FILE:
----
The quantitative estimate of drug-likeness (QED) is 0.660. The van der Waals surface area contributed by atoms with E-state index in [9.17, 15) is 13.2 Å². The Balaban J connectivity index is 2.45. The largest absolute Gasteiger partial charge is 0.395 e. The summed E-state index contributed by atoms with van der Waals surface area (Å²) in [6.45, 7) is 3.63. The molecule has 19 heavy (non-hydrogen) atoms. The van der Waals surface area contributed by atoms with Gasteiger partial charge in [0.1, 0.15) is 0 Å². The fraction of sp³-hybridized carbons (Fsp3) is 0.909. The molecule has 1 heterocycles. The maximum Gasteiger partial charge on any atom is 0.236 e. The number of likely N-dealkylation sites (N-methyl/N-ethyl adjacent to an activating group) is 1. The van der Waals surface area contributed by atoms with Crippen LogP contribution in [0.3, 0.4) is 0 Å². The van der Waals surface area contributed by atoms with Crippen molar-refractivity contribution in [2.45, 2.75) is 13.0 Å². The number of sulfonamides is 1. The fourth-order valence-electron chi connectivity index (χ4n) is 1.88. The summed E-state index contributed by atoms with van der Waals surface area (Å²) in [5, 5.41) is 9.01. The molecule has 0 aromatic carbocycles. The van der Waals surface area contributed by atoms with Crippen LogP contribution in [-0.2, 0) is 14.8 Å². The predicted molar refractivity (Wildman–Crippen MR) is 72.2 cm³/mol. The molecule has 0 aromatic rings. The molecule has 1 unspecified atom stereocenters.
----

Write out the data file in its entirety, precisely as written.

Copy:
The quantitative estimate of drug-likeness (QED) is 0.660. The van der Waals surface area contributed by atoms with E-state index in [9.17, 15) is 13.2 Å². The Balaban J connectivity index is 2.45. The largest absolute Gasteiger partial charge is 0.395 e. The summed E-state index contributed by atoms with van der Waals surface area (Å²) in [6.45, 7) is 3.63. The molecule has 19 heavy (non-hydrogen) atoms. The van der Waals surface area contributed by atoms with Gasteiger partial charge in [0.1, 0.15) is 0 Å². The fraction of sp³-hybridized carbons (Fsp3) is 0.909. The molecule has 1 heterocycles. The maximum Gasteiger partial charge on any atom is 0.236 e. The number of likely N-dealkylation sites (N-methyl/N-ethyl adjacent to an activating group) is 1. The van der Waals surface area contributed by atoms with Crippen LogP contribution in [0.3, 0.4) is 0 Å². The van der Waals surface area contributed by atoms with Crippen molar-refractivity contribution in [2.45, 2.75) is 13.0 Å². The number of sulfonamides is 1. The fourth-order valence-electron chi connectivity index (χ4n) is 1.88. The summed E-state index contributed by atoms with van der Waals surface area (Å²) in [5, 5.41) is 9.01. The molecule has 0 aromatic carbocycles. The van der Waals surface area contributed by atoms with Crippen LogP contribution in [-0.2, 0) is 14.8 Å². The predicted molar refractivity (Wildman–Crippen MR) is 72.2 cm³/mol. The molecule has 0 aromatic rings. The molecule has 1 unspecified atom stereocenters.